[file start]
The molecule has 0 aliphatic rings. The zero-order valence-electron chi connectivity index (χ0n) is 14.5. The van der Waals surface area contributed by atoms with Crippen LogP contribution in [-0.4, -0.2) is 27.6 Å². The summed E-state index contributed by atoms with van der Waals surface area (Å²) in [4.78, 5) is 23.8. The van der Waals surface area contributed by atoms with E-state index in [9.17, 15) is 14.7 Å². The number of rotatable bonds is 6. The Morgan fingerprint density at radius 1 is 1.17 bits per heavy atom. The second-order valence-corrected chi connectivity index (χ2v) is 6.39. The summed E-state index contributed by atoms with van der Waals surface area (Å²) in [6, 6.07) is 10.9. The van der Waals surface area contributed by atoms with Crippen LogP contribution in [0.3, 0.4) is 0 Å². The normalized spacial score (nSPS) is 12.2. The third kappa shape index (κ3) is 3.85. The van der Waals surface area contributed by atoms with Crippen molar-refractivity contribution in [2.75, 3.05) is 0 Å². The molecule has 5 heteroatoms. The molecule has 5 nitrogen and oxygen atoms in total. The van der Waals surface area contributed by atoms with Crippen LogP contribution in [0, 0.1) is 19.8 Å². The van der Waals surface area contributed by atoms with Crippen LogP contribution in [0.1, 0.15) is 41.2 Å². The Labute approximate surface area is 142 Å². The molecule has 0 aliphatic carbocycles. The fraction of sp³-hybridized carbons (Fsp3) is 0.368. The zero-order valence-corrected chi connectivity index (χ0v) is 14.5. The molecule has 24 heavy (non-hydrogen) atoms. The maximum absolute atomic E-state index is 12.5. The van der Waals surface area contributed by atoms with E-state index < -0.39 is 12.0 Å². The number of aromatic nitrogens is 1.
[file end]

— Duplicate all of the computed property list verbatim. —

The molecule has 0 aliphatic rings. The zero-order valence-electron chi connectivity index (χ0n) is 14.5. The van der Waals surface area contributed by atoms with Crippen LogP contribution in [-0.4, -0.2) is 27.6 Å². The summed E-state index contributed by atoms with van der Waals surface area (Å²) in [4.78, 5) is 23.8. The van der Waals surface area contributed by atoms with E-state index in [9.17, 15) is 14.7 Å². The number of rotatable bonds is 6. The Morgan fingerprint density at radius 1 is 1.17 bits per heavy atom. The second-order valence-corrected chi connectivity index (χ2v) is 6.39. The summed E-state index contributed by atoms with van der Waals surface area (Å²) in [6, 6.07) is 10.9. The van der Waals surface area contributed by atoms with Crippen LogP contribution in [0.3, 0.4) is 0 Å². The normalized spacial score (nSPS) is 12.2. The third kappa shape index (κ3) is 3.85. The van der Waals surface area contributed by atoms with Crippen molar-refractivity contribution in [2.75, 3.05) is 0 Å². The molecule has 5 heteroatoms. The molecule has 5 nitrogen and oxygen atoms in total. The van der Waals surface area contributed by atoms with Crippen LogP contribution in [0, 0.1) is 19.8 Å². The van der Waals surface area contributed by atoms with Crippen LogP contribution in [0.1, 0.15) is 41.2 Å². The Labute approximate surface area is 142 Å². The molecule has 0 aliphatic carbocycles. The fraction of sp³-hybridized carbons (Fsp3) is 0.368. The zero-order valence-corrected chi connectivity index (χ0v) is 14.5. The molecule has 24 heavy (non-hydrogen) atoms. The maximum absolute atomic E-state index is 12.5. The van der Waals surface area contributed by atoms with E-state index < -0.39 is 12.0 Å². The number of aromatic nitrogens is 1.